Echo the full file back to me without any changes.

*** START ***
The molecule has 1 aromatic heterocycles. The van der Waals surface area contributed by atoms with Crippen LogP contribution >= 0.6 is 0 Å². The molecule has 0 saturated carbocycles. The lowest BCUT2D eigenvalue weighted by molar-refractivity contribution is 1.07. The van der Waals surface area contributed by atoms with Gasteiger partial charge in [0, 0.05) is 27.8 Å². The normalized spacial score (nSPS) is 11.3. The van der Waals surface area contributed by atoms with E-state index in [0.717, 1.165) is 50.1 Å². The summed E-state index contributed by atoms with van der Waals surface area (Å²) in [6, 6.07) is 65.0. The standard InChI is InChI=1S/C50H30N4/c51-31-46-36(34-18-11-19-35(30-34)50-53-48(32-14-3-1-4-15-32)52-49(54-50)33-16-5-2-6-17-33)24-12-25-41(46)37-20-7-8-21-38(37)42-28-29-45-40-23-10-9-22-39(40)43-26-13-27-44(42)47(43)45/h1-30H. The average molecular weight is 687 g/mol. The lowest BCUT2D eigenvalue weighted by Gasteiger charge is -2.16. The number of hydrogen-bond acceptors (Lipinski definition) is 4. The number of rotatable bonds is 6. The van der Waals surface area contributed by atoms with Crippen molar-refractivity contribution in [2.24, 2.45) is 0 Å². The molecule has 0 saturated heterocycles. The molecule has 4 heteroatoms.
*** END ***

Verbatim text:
The molecule has 1 aromatic heterocycles. The van der Waals surface area contributed by atoms with Crippen LogP contribution >= 0.6 is 0 Å². The molecule has 0 saturated carbocycles. The lowest BCUT2D eigenvalue weighted by molar-refractivity contribution is 1.07. The van der Waals surface area contributed by atoms with Gasteiger partial charge in [0, 0.05) is 27.8 Å². The normalized spacial score (nSPS) is 11.3. The van der Waals surface area contributed by atoms with E-state index in [0.717, 1.165) is 50.1 Å². The summed E-state index contributed by atoms with van der Waals surface area (Å²) in [6, 6.07) is 65.0. The standard InChI is InChI=1S/C50H30N4/c51-31-46-36(34-18-11-19-35(30-34)50-53-48(32-14-3-1-4-15-32)52-49(54-50)33-16-5-2-6-17-33)24-12-25-41(46)37-20-7-8-21-38(37)42-28-29-45-40-23-10-9-22-39(40)43-26-13-27-44(42)47(43)45/h1-30H. The average molecular weight is 687 g/mol. The lowest BCUT2D eigenvalue weighted by Gasteiger charge is -2.16. The number of hydrogen-bond acceptors (Lipinski definition) is 4. The number of rotatable bonds is 6. The van der Waals surface area contributed by atoms with Crippen molar-refractivity contribution in [2.24, 2.45) is 0 Å². The molecule has 0 saturated heterocycles. The molecule has 4 heteroatoms.